To illustrate, after one week, all of the data that is backed up is considered unique. If 10% of the data changes from week to week, then after week two, only 55% of the total data will be unique. After week three, only 40% of the total data that is backed up is unique, and so on. After one year, less than 12% of the total data that is backed up is unique. As a result, greater storage capacity is required resulting in increased storage costs. Further, this redundancy of data being stored can cause an increase in data retrieval time from backup, decreasing the overall efficiency of the system.

SUMMARY

The present invention is directed toward a data storage system that receives a data set from a software module. In one embodiment, the data storage system includes a first tier storage device, a second tier storage device, a redundancy reducer and a migration engine. In certain embodiments, the first tier storage device has a first effective storage capacity. The second tier storage device has a second effective storage capacity that is greater than the first effective storage capacity. The redundancy reducer subdivides the data set into a plurality of data blocks and reduces the redundancy of the data blocks. The migration engine moves one or more of the data blocks between the first tier storage device and the second tier storage device based on a migration parameter of the data block.

In one embodiment, the redundancy reducer includes a hash engine and/or a lookup engine. In further embodiments, the migration parameter can include one or more of a reference count, a last access time, an access rate, and/or a user-defined access policy.

In certain embodiments, the storage system also includes a metadata index that is stored one of the storage devices. In these embodiments, the migration engine can update the metadata index in conjunction with movement of one of the data blocks by the migration engine. In some embodiments, the first tier storage device includes a disk drive that stores at least a portion of the data set prior to reduction of the redundancy of the data blocks by the redundancy reducer. Further, the second tier storage device can include a disk drive that stores at least a portion of the data set following reduction of the redundancy of the data blocks by the redundancy reducer. In another embodiment, the storage system includes a third tier storage device having a third effective storage capacity that is greater than the second effective storage capacity. In this embodiment, the migration engine moves one of the data blocks between the second tier storage device and the third tier storage device based on a migration parameter of the data block. The third tier storage device can include a tape library, a MAID or another type of archival storage device, fixed or removable.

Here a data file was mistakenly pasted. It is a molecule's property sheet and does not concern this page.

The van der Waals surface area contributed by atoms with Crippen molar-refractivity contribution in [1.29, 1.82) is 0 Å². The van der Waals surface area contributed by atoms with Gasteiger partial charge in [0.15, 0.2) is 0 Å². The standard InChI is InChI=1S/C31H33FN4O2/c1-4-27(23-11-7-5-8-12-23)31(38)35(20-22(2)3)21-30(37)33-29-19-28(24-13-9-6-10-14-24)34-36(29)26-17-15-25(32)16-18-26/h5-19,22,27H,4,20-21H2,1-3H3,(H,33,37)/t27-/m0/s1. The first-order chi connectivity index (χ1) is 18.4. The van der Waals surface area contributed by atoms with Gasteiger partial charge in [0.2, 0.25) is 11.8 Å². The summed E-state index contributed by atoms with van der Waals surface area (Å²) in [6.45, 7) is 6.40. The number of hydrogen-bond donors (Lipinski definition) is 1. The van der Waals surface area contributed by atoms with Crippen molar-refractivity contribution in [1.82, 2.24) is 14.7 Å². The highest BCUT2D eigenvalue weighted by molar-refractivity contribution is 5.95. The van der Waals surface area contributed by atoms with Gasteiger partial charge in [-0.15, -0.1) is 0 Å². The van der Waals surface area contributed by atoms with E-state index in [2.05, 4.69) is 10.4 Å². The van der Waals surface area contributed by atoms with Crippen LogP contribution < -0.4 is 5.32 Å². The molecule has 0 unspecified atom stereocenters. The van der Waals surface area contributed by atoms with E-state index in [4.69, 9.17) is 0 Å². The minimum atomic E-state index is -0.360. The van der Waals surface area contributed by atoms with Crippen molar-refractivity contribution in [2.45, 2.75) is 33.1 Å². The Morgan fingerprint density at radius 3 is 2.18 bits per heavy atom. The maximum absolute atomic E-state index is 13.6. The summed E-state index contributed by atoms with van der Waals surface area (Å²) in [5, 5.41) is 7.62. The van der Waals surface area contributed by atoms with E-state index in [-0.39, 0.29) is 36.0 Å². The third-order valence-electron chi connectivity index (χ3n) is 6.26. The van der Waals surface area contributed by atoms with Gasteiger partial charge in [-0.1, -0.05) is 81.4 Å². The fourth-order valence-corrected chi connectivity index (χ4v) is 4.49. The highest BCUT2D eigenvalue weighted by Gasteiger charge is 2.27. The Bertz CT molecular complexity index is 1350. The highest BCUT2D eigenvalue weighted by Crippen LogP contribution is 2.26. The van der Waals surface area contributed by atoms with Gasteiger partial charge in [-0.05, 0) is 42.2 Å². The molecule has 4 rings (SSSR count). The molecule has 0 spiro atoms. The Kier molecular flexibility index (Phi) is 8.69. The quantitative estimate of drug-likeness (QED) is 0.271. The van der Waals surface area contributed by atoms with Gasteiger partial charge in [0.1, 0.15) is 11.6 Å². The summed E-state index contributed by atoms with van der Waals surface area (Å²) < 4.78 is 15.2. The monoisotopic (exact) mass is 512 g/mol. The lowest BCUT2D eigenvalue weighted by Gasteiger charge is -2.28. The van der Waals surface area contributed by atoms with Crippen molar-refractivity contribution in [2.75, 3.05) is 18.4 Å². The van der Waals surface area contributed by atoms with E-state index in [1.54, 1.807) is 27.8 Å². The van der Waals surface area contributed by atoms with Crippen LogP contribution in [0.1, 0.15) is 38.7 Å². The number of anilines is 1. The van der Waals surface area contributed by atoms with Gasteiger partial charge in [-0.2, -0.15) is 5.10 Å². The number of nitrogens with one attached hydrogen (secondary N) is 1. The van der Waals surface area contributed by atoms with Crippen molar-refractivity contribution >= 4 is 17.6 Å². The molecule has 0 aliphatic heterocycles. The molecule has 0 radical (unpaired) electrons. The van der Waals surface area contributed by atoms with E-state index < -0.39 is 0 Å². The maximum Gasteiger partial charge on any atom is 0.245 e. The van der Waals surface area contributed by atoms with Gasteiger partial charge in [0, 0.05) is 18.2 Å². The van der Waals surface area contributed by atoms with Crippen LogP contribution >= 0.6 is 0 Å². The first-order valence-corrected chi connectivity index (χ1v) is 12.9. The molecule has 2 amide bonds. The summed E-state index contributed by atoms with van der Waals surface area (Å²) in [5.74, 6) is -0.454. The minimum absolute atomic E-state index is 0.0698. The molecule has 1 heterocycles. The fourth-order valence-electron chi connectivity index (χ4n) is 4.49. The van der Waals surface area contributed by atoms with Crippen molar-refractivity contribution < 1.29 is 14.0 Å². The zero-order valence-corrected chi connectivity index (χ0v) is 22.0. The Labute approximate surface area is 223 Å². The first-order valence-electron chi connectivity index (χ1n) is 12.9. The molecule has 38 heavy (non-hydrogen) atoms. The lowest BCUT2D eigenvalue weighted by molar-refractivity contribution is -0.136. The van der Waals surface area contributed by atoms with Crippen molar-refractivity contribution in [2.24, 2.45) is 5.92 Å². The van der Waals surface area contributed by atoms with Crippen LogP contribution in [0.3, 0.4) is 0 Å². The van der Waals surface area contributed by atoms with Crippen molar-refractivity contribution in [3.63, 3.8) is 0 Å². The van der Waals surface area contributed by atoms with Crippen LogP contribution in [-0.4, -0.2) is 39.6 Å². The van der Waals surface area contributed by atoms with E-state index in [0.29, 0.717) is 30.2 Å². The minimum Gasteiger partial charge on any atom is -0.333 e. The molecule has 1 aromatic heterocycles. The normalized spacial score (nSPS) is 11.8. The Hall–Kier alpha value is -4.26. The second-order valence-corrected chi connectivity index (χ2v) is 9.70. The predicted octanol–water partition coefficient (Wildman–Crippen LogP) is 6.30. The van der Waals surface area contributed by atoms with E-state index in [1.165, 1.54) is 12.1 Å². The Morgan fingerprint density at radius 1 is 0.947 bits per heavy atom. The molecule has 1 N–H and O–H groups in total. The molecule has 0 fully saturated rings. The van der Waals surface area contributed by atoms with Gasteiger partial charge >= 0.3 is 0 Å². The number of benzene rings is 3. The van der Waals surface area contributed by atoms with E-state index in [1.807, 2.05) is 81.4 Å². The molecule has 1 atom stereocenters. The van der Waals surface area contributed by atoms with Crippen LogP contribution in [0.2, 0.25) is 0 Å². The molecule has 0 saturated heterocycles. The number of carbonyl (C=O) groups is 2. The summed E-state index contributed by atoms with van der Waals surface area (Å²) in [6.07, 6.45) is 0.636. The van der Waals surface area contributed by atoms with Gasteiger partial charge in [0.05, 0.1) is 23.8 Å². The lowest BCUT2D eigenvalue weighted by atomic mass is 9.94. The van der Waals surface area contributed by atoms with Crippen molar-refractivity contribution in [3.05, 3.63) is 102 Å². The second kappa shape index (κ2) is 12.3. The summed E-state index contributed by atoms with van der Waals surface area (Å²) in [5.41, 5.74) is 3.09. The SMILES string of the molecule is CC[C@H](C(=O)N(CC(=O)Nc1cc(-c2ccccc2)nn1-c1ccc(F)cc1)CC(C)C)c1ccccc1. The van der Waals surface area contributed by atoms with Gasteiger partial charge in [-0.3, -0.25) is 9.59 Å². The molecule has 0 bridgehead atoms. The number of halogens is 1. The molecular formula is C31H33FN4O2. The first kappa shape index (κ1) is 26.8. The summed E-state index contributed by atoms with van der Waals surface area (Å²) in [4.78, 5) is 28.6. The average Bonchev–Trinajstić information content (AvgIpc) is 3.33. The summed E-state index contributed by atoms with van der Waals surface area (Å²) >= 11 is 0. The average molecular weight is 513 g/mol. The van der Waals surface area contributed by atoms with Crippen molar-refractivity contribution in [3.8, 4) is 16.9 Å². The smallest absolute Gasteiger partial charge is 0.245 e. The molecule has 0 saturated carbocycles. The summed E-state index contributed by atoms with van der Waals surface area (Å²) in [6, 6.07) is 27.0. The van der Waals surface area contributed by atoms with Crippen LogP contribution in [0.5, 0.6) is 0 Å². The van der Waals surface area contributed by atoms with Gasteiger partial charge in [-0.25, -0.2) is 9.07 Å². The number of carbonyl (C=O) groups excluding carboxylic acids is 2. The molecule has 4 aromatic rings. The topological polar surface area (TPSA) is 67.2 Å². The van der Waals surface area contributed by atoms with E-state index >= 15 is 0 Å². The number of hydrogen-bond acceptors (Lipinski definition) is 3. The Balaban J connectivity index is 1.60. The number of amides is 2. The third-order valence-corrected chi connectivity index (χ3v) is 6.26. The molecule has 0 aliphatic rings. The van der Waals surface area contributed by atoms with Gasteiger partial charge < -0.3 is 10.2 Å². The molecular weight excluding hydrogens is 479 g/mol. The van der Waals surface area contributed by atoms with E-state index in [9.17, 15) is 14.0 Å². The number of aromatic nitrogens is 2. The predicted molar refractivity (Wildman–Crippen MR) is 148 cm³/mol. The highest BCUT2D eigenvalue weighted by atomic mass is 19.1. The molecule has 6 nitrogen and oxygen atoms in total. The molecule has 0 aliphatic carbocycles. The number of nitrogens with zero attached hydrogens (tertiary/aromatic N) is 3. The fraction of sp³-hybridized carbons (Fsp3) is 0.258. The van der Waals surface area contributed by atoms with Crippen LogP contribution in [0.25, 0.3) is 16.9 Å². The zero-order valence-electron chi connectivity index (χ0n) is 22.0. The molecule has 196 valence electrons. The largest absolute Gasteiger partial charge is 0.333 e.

In some embodiments, the software module is selected from the group consisting of virtual tape, network attached storage, content addressable storage and a cluster file system. In one embodiment, the first tier storage device stores data in a random access manner, and the second tier storage device stores data in a random access or sequential access manner. In certain embodiments, the first tier storage device has a first I/O bandwidth, and the second tier storage device has a second I/O bandwidth that is less than the first I/O bandwidth. In some embodiments, the first tier storage device has a first access time to data, and the second tier storage device has a second access time to data that is lengthier than the first access time to data.